Money is the lifeblood of every small business, so having access to funding when you need it can make or break your situation. Business loans come in many shapes and sizes, though, so it’s not always easy to identify the right option for you. Figuring out precisely which loan—and which lender—best suits the needs of your business is vital if you want to stay competitive.
With that in mind, let’s review some of best options out there for online business loans.
1. The Small Business Administration (SBA) Loan
Small business owners who need an infusion of capital—but might have trouble qualifying for a conventional loan because of a short time in business—are excellent candidates for an SBA loan. These loans are government-backed and offer extremely competitive interest rates, although they do require high personal credit scores. The SBA offers a variety of loans for different purposes and borrowers, so the odds are good that you’ll find a loan product that matches your needs.
The SBA also offers borrowers significant flexibility. Terms last between 5 and 25 years, interest rates range from 6-13%, and loans can be processed in as little as 30 days. Small business loan amounts generally fall between $5,000 and $5 million.
2. Conventional Term Business Loan
Business owners who need money to purchase equipment or property, or just extra working capital, have long looked for traditional term loans. While these loans are popular options, rates and terms vary considerably between borrowers. Many conventional bank lenders have strict standards, so borrowers with credit issues seeking traditional term financing might have to deal with higher rates.
Traditional loans are generally shorter in term than SBA loans, from 1 to 5 years. Interest rates vary widely—typically 7% to 30%, depending on borrower qualifications. Term loans offer the advantage of speed, with some loans being processed in as little as 2 days.
3. Short-term Business Loan
Sometimes business owners have immediate capital needs. Whether it’s a cash flow shortage, unexpected financial setbacks, a seasonal spike in business or a timely investment opportunity, shorter-term financing is designed to help borrowers meet these challenges.
While these loans have much in common with traditional term lending, the maximum loan amounts tend to be smaller (usually around $2,500 to $250,000), while the term is shorter (3 to 18 months). These loans can be processed in as quickly as two days, and interest rates typically start around 14%.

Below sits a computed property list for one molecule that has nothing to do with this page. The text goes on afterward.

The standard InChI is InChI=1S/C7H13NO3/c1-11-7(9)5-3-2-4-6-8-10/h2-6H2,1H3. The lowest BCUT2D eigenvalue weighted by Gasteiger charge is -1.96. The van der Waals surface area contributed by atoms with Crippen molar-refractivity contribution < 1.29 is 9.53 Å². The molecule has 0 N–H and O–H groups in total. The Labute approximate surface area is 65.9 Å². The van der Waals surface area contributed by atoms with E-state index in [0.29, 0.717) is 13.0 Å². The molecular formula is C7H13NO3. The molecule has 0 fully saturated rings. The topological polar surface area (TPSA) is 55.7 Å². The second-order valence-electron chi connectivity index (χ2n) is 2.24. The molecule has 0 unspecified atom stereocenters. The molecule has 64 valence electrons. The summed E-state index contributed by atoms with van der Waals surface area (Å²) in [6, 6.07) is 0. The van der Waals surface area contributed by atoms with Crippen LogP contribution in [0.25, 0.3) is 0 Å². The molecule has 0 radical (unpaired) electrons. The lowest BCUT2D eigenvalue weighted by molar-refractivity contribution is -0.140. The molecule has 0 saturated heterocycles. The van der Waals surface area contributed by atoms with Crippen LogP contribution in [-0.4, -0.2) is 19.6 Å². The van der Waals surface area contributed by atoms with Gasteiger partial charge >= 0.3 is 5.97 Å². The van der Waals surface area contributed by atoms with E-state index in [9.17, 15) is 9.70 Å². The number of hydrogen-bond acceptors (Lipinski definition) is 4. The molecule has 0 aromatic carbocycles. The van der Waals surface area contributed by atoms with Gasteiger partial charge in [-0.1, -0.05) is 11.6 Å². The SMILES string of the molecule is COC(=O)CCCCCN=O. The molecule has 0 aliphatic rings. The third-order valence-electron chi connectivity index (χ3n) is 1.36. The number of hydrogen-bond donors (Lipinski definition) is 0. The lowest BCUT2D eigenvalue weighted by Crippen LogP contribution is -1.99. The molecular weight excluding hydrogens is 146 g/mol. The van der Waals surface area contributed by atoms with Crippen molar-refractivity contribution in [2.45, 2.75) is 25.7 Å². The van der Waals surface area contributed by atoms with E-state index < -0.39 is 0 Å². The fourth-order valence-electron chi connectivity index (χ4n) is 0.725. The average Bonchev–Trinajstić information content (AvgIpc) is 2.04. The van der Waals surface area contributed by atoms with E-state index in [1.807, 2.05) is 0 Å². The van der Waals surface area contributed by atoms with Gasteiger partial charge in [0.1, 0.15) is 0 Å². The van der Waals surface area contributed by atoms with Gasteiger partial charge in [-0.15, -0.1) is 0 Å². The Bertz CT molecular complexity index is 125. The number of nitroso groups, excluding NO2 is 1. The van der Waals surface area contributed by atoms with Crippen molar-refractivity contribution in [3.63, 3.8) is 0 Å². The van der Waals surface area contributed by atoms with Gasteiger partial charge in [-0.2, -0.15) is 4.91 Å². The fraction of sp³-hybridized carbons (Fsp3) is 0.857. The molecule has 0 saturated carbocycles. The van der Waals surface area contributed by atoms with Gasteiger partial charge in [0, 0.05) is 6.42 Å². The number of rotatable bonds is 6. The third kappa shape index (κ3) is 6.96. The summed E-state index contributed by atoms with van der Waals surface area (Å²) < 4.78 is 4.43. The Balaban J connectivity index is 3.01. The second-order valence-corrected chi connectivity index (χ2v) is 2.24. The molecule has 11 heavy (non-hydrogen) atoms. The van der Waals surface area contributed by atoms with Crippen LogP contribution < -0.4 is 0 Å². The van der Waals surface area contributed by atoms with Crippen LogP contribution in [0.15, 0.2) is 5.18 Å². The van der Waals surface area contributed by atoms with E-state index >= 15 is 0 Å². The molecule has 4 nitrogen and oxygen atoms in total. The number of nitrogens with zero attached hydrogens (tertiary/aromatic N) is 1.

4. Business Lines of Credit
Similar in structure to a credit card, a business line of credit gives borrowers access to a preset amount of money that can be used, as needed, for business purposes. This setup gives you excellent flexibility—borrowers don’t start accruing interest or make payments until the line of credit is used. Like a credit card, these loans are usually revolving, meaning that borrowers don’t have to reapply after the full loan maximum is reached. If you repay the full amount, the line of credit gets reset to its original value.
Small business borrowers can typically take out a line of credit worth up to $1 million, and terms are usually 1 to 5 years. Interest rates vary from 7% to 25%, depending on qualifications, and these loans can be processed in as little as two days.
5. Merchant Cash Advance
Borrowers who need their financing as quickly as possible might want to consider a merchant cash advance. These loans can be approved and paid out in as little as one day—there’s very little paperwork to fill out. Paying these loans back is also simple, since the payments get automatically deducted from a merchant’s account.
These loans are often made according to the total monthly credit card transaction volume of a borrowing business. Typically, businesses can borrow up to 125% of their total transaction volume. While these loans are relatively easy to qualify for and a snap to repay, interest rates tend to be sky-high.
6. Equipment Financing
These loans let small companies borrow the money they need to pay for standard business equipment like computers, equipment, and machinery. Instead of paying the sometimes burdensome full cost of these items up front, business owners instead make monthly payments. Because the equipment acts as collateral, it can be easier to qualify for equipment financing when compared to conventional, unsecured lending.
These loans can be processed in as little as two days, with loan terms that cover the expected lifespan of the equipment. Interest rates vary according to borrower qualifications.
7. Invoice Financing
Anyone who’s ever owned or operated a business is familiar with the challenges of invoice payment. Some customers pay slowly and some, unfortunately, don’t pay at all. This has the unfortunate effect of tying up that cash flow a business owner could otherwise use for a whole array of purposes.
Invoice financing lets business owners sell these unpaid invoices in exchange for ready cash. Generally, lenders will offer loans equal to 50-90% of a borrower’s outstanding invoices, with the rest being held in reserve. When the invoice gets paid, the remaining money is forwarded to the borrower, minus the lender’s fees. While these loans can be expensive, they can often be processed in 24 hours.
Choosing the right small business loan is an important decision. By thoroughly exploring the options listed above, you can make the best choice for your company’s needs.
from Fundera Ledger https://www.fundera.com/blog/2016/04/13/online-business-loans/